Applications with multiple users and shared data require permissions management. The permissions describe what each user of an application is permitted to do. Permissions are defined as allow or deny decisions for resources in the application.
To manage permissions, developers often combine attribute-based access control (ABAC) and role-based access control (RBAC) models with custom code coupled with business logic. This requires a review of the code to understand the permissions, and changes to the code to modify the permissions. Auditing permissions within an application can require the same level of time and effort as a full application code review. This can cause delays to deliver and require additional time and resources to ascertain permissions across your application.
In this post, I will show you how to use Amazon Verified Permissions to define permissions within custom applications using the Cedar policy language. I’ll also show you how authorization requests are made.
Overview of Amazon Verified Permissions
Amazon Verified Permissions provides a prebuilt, flexible permissions system that you can use to build permissions based on both ABAC and RBAC in your applications. You define and manage fine-grained permissions using both permit policies, that grant permissions, and forbid policies, that restrict an action. This lets you focus on building or modernizing the application.
Amazon Verified Permissions maintains a centralized policy store, which helps you manage permissions throughout an application, authorize actions, and analyze permissions with automated reasoning. It also has an evaluation simulator tool to help you test your authorization decisions and author policies.
To author policies with Amazon Verified Permissions, use the purpose-built Cedar policy language to create specific permission policies that include traits of ABAC and RBAC. This allows you to apply granularity with least privilege in mind.
The following figure shows a permission policy for a document management application. In the figure, between the set of parentheses on lines 1-4 of the policy, RBAC is used, based on the principal’s UserGroup, to limit the permit action to registered users—and not guest or machine principals, for example. Between the brackets on lines 5–7 of the policy, ABAC is used, where resource.owner == principal limits access to the resource to only the owner.
Policies are developed in two ways:
- Developers build out policies as part of the deployment of the application – Policy permissions that are defined as part of deployment are a great way for developers to set up guardrails on actions that should not cross set boundaries.
- Policies are created through the use of the application by end users – Policy permissions that are configurable within the application provide the freedom for data to be shared between users.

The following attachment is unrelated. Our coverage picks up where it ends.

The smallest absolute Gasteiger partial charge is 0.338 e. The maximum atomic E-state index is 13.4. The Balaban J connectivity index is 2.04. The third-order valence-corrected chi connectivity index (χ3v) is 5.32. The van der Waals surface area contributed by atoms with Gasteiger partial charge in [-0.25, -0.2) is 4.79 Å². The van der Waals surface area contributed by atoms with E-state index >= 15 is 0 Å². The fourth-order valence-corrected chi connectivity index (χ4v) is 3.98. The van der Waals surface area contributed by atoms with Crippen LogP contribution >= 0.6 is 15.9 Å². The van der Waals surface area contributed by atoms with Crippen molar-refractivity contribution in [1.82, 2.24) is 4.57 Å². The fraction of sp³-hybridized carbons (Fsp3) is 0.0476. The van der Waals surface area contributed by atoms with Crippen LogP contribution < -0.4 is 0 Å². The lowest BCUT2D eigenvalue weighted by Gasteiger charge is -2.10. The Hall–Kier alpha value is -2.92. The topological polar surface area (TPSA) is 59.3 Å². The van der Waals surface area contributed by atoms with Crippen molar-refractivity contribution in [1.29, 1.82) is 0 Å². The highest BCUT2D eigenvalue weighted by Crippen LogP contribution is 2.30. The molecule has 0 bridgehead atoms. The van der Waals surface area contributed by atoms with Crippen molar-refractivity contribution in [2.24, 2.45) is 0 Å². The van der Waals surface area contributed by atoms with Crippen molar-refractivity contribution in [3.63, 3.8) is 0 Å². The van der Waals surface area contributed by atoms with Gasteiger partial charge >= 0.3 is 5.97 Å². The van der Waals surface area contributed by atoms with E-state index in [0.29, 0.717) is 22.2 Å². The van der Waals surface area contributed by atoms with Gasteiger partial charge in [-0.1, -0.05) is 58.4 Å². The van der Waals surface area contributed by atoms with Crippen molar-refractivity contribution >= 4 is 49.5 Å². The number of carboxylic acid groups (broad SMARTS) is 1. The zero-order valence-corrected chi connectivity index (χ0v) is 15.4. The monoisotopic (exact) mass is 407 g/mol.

We will walk you through these two approaches in the following sections.
Create policies as part of the deployment of the application
The following figure shows how a developer can configure a permit policy as part of the deployment of an application.
Policies configured by developers with pre-defined permissions that are deployed alongside the application is a familiar method for setting up guardrails in an application. Consider the document management application shown in Figure 3. There is a permit policy in place that allows users to view their own documents. Without a policy, the default result is a deny. You should also configure explicit forbid policies to act as guardrails to prevent overly permissive policies. In Figure 3, the policy restricts a user to only GET documents that they own or that are not tagged as private.
Create policies within the application by end users
The following figure shows how end users can apply policies within the application.
In a document sharing application, the application usually provides a simple end-user experience with a menu containing point-and-click actions that allow the user to select predefined permissions, such as read, write, or delete. Abstracted by the application, these permissions are transformed into Amazon Verified Permissions policy statements and stored in the designated policy location for the application. When an end user tries to take actions protected by these permissions, the application queries the Amazon Verified Permissions backend to determine if the principal in question has permissions to do so.
You can allow users of the application to create policies directly with respect to their given environments or current permissions. For example, if the application is targeted to system administrators or engineers who are technically proficient, you might choose not to hide the policy generation process behind a UI. The Amazon Verified Permissions policy grammar is designed for users comfortable with text-based query languages. Figure 5 shows an example policy that allows a user to GET or POST documents that they own.
Amazon Verified Permissions is a scalable, fine-grained permissions management and authorization service that helps you build and modernize applications without relying heavily on coding authorization within your applications. By using the Cedar policy language, you can define granular access controls that use both RBAC and ABAC and help end users create policies within the application. This allows for alignment of authorization standards across applications and provides clear visibility into existing permissions for review and audibility.
To learn more about ABAC and RBAC and how to design policy statements, see the blog post Get the best out of Amazon Verified Permissions by using fine-grained authorization methods.
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